Lithopone was developed in the 1870s as a substitute for lead carbonate (lead white), to overcome its drawbacks of toxicity and poor weathering resistance. Within a few years, titanium dioxide displaced lithopone to become the white pigment (PW6) par excellence in the industry and the world’s best-selling inorganic pigment. However, titanium is a product whose price is subject to large price variations due to product availability. These price increases affect the competitiveness of finished products, and so the search for an alternative to titanium dioxide has generated a variety of possibilities to optimise its use.
Lithopone, an alternative to titanium dioxide
Lithopone is a white pigment (PW5) co-precipitated from solutions of zinc and barium salts according to the following reaction:
ZnSO4 – BaS ➔ BaSO4*ZnS
Thanks to its rheological and optical properties, Lithopone 30% offers both technical and economic advantages in the substitution of titanium dioxide in different applications. Among these advantages, it has been observed that Lithopone 30% has algaecidal properties in paints, which gives greater protection to the coating.
Studies have been carried out with both emulsion paints and powder paints, both with clear results on how the use of Lithopone 30% reduces the appearance of algae in the paint once it has been applied (see photos).
Lithopone 30% complies with both the REACH and Indirect Food Regulations, as well as with many European regulations regarding Toys, Packaging, Resins, etc…
The applications in which it can be used are paints, inks, plastics, elastomers, paper, fillers, adhesives…
Partial substitution of titanium dioxide in liquid paints
Lithopone 30% has a lower coverage power than titanium dioxide. For this reason, Lithopone 30% can only partially substitute titanium dioxide, between 5 and 40%.
Below 20% substitution, it is recommended to replace 1 kg of TiO2 with 1 kg of Lithopone.
Above 20%, it is recommended to replace 1 kg TiO2 with 1.3 kg of Lithopone 30%.
In order to achieve the same solids content, the larger filler and the binder should be reduced if necessary.
By doing so, we achieve cost reduction, increased film strength and improved fungicidal and algaecidal properties.
Example of partial substitution of titanium dioxide with Lithopone 30% in a liquid paint.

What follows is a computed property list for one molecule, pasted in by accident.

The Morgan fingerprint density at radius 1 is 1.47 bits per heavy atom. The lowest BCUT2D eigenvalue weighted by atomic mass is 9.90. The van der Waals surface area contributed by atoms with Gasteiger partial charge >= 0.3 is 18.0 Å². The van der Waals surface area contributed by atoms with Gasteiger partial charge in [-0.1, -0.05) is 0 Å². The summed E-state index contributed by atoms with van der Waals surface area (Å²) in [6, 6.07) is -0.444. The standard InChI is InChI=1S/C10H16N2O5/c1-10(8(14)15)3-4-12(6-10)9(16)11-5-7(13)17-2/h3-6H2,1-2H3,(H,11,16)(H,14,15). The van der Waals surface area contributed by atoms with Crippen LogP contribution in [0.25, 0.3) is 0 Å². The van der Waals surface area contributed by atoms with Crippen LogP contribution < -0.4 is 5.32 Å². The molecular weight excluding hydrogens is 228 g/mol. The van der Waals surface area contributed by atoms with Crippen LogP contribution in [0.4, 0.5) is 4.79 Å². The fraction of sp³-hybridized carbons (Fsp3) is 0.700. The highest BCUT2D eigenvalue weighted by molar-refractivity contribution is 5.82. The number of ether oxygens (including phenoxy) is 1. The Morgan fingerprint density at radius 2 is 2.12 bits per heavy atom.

|Dispersing Agent, Acrylic|
|Additives (Biocide, pH Corr., Antifoam, etc.)|
Lithopone in plastics and masterbatch
Lithopone 30% increases extruder performance and reduces processing costs, improves quality and is suitable for masterbatch for injection of Polyolefins, ABS, Polycarbonate, Polypropylene, Polyethylene, Polystyrene, single layer films, multi-layer films and for white, coloured and filled masterbatch. The combination of Lithopone 30 with TiO2 results in improved mechanical properties including higher elongation values and better impact resistance.
Lithopone 30% applied in masterbatch has maximum purity, good opacity and reasonable light fastness.
Below 10% substitution, 1 kg of TiO2 should be replaced by 1 kg of Lithopone 30%.
Above 10%, 1 kg of TiO2 should be replaced by 1.3 kg of Lithopone 30%, reducing the amount of polymer accordingly.
Example of partial substitution of titanium dioxide with Lithopone 30% in a white masterbatch
|Total composition %|
Lithopone in natural and synthetic elastomers
Lithopone 30% is a perfect alternative to titanium dioxide in all natural and synthetic pigmented elastomers, as it is non-abrasive and extremely acid resistant.
Lithopone 30%, in any type of rubber, not only reduces the cost of partial substitution of TiO2 but also increases industrial production and improves the durability and the thermal and mechanical resistance of the finished product.
Lithopone in fillers, adhesives, joints and sealants
Lithopone 30% is the perfect solution for partial substitution of TiO2 in fillers due to its very soft nature and hardly any shrinkage properties.
It is suitable as an alternative to titanium dioxide when higher acid resistance is required, such as in adhesive joints and sealants.